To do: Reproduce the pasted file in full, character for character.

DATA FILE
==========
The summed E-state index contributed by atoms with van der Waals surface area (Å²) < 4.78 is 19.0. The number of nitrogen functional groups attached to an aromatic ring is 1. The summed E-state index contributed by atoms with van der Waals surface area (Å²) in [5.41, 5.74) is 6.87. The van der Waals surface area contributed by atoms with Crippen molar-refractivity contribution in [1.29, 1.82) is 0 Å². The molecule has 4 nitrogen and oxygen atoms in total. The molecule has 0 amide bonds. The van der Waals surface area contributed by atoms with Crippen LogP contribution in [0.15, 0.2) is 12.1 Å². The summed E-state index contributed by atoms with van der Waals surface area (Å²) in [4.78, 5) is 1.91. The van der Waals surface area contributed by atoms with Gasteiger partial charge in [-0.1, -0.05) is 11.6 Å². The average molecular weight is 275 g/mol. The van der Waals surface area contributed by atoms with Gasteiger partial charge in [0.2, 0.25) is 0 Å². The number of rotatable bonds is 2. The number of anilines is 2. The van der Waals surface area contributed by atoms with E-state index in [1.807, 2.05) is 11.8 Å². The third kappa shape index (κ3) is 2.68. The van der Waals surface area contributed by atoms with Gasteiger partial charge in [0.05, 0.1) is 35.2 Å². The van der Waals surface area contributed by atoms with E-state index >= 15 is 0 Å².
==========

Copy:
The summed E-state index contributed by atoms with van der Waals surface area (Å²) < 4.78 is 19.0. The number of nitrogen functional groups attached to an aromatic ring is 1. The summed E-state index contributed by atoms with van der Waals surface area (Å²) in [5.41, 5.74) is 6.87. The van der Waals surface area contributed by atoms with Crippen molar-refractivity contribution in [1.29, 1.82) is 0 Å². The molecule has 4 nitrogen and oxygen atoms in total. The molecule has 0 amide bonds. The van der Waals surface area contributed by atoms with Crippen LogP contribution in [0.15, 0.2) is 12.1 Å². The summed E-state index contributed by atoms with van der Waals surface area (Å²) in [4.78, 5) is 1.91. The van der Waals surface area contributed by atoms with Gasteiger partial charge in [-0.1, -0.05) is 11.6 Å². The average molecular weight is 275 g/mol. The van der Waals surface area contributed by atoms with Gasteiger partial charge in [0.2, 0.25) is 0 Å². The number of rotatable bonds is 2. The number of anilines is 2. The van der Waals surface area contributed by atoms with E-state index in [1.807, 2.05) is 11.8 Å². The third kappa shape index (κ3) is 2.68. The van der Waals surface area contributed by atoms with Gasteiger partial charge in [0.05, 0.1) is 35.2 Å². The van der Waals surface area contributed by atoms with E-state index >= 15 is 0 Å².